How should dietary supplement companies market to seniors?

Smart supplement brands will account for seniors’ interest in quality of life, including mobility, balance, and maintenance of cognitive capacity.

The US Census Bureau predicts that by 2034—not even 15 years away—Americans aged 65 and older will outnumber those aged 18 and younger.1 And with today’s seniors living longer than their predecessors could ever hope, those entering their golden years will have more golden years in which to live.

And why shouldn’t they? As Mark A. LeDoux, chairman and CEO, Natural Alternatives International Inc. (Carlsbad, CA), says, “We don’t arrive on this planet with an expiration date stamped on our foreheads.”

To wit, researchers at the University of Pennsylvania’s Wharton School of Business report that average life expectancy in the United States has grown from age 49 in 1900 to 79 in 2013.2 And that, says LeDoux, “is the good news.”

The bad news, he continues, “is that more than 60% of Americans older than 65 have multiple chronic conditions requiring medication or other interventions.” One key intervention is nutrition, and as the dietary supplement industry develops products that help seniors squeeze more life out of every year, they’d be wise to spend time considering which messages—and platforms—best connect those products to the seniors who need them.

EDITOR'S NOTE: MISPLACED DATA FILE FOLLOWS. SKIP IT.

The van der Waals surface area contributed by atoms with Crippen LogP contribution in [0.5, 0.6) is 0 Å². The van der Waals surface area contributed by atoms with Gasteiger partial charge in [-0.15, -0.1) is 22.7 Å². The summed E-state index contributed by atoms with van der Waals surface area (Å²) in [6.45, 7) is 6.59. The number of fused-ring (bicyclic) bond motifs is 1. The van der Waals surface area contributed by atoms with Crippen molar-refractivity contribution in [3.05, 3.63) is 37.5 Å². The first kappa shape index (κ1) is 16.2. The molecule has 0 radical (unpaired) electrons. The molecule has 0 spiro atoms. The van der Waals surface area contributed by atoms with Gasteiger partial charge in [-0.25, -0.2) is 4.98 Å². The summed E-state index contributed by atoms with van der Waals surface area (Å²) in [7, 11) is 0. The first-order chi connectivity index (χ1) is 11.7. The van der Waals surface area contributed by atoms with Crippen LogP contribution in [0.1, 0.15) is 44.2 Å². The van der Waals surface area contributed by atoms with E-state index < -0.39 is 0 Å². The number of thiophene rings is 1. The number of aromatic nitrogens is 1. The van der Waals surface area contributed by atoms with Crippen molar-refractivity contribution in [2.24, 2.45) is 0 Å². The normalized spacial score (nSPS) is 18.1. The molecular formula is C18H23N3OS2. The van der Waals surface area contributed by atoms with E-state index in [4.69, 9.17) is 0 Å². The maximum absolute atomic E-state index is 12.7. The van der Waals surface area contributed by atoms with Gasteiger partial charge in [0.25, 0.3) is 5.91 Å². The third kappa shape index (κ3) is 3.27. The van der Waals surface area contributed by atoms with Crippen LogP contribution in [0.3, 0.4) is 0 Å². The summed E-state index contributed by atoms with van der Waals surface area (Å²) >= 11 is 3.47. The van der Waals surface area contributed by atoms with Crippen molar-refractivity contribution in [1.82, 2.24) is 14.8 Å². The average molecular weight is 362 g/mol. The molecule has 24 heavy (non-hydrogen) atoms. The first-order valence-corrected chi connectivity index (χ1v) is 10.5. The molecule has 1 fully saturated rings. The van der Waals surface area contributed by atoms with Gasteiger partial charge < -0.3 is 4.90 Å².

Priority Demographic

“Each day of the calendar, more than 10,000 Americans alone turn 65 old,” LeDoux says. “That’s a sizable demographic, to be sure.”

And it’s a demographic that’s always been important to the supplement industry. “Seniors benefit from the collective wisdom of their years, as well as from a store of accumulated disposable income that they can direct at ways to age gracefully,” LeDoux points out.

What’s more, today’s seniors are “avid learners,” he adds, eager to dig into consensus views about how best to remain active, alert, and functioning members of society—including through the use of supplements